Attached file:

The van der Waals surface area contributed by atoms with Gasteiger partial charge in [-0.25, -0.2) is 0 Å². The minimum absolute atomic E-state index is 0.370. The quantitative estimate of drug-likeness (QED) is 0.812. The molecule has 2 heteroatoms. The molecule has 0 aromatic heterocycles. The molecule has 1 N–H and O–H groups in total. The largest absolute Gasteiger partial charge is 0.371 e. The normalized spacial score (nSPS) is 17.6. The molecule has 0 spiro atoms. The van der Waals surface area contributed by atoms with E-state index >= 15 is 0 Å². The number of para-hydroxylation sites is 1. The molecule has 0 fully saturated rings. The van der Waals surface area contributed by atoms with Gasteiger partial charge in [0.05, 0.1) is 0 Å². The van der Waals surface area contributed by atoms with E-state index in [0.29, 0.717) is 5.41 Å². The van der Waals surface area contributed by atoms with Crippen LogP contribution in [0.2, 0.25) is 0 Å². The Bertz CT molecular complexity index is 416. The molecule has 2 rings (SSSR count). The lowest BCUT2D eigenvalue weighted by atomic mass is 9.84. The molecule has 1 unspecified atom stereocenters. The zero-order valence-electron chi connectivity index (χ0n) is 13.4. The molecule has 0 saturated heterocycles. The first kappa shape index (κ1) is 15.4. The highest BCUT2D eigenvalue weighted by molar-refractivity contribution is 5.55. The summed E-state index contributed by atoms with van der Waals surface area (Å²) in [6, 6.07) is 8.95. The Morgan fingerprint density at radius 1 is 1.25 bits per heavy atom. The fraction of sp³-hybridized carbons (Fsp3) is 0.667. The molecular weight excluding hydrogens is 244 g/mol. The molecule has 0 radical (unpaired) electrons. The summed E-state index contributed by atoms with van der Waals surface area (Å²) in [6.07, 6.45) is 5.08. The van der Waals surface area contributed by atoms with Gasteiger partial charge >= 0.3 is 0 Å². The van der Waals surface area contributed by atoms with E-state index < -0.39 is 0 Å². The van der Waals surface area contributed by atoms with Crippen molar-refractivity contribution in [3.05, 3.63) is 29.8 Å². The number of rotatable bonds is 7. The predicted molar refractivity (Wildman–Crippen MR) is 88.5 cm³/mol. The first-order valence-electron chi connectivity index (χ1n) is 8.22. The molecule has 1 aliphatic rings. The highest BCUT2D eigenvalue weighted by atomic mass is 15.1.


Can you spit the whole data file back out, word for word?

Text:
The van der Waals surface area contributed by atoms with Gasteiger partial charge in [-0.25, -0.2) is 0 Å². The minimum absolute atomic E-state index is 0.370. The quantitative estimate of drug-likeness (QED) is 0.812. The molecule has 2 heteroatoms. The molecule has 0 aromatic heterocycles. The molecule has 1 N–H and O–H groups in total. The largest absolute Gasteiger partial charge is 0.371 e. The normalized spacial score (nSPS) is 17.6. The molecule has 0 spiro atoms. The van der Waals surface area contributed by atoms with E-state index >= 15 is 0 Å². The number of para-hydroxylation sites is 1. The molecule has 0 fully saturated rings. The van der Waals surface area contributed by atoms with Gasteiger partial charge in [0.05, 0.1) is 0 Å². The van der Waals surface area contributed by atoms with E-state index in [0.29, 0.717) is 5.41 Å². The van der Waals surface area contributed by atoms with Crippen LogP contribution in [0.2, 0.25) is 0 Å². The Bertz CT molecular complexity index is 416. The molecule has 2 rings (SSSR count). The lowest BCUT2D eigenvalue weighted by atomic mass is 9.84. The molecule has 1 unspecified atom stereocenters. The zero-order valence-electron chi connectivity index (χ0n) is 13.4. The molecule has 0 saturated heterocycles. The first kappa shape index (κ1) is 15.4. The highest BCUT2D eigenvalue weighted by molar-refractivity contribution is 5.55. The summed E-state index contributed by atoms with van der Waals surface area (Å²) in [6, 6.07) is 8.95. The Morgan fingerprint density at radius 1 is 1.25 bits per heavy atom. The fraction of sp³-hybridized carbons (Fsp3) is 0.667. The molecular weight excluding hydrogens is 244 g/mol. The molecule has 0 radical (unpaired) electrons. The summed E-state index contributed by atoms with van der Waals surface area (Å²) in [6.07, 6.45) is 5.08. The van der Waals surface area contributed by atoms with Gasteiger partial charge >= 0.3 is 0 Å². The van der Waals surface area contributed by atoms with E-state index < -0.39 is 0 Å². The van der Waals surface area contributed by atoms with Crippen molar-refractivity contribution in [3.05, 3.63) is 29.8 Å². The number of rotatable bonds is 7. The predicted molar refractivity (Wildman–Crippen MR) is 88.5 cm³/mol. The first-order valence-electron chi connectivity index (χ1n) is 8.22. The molecule has 1 aliphatic rings. The highest BCUT2D eigenvalue weighted by atomic mass is 15.1.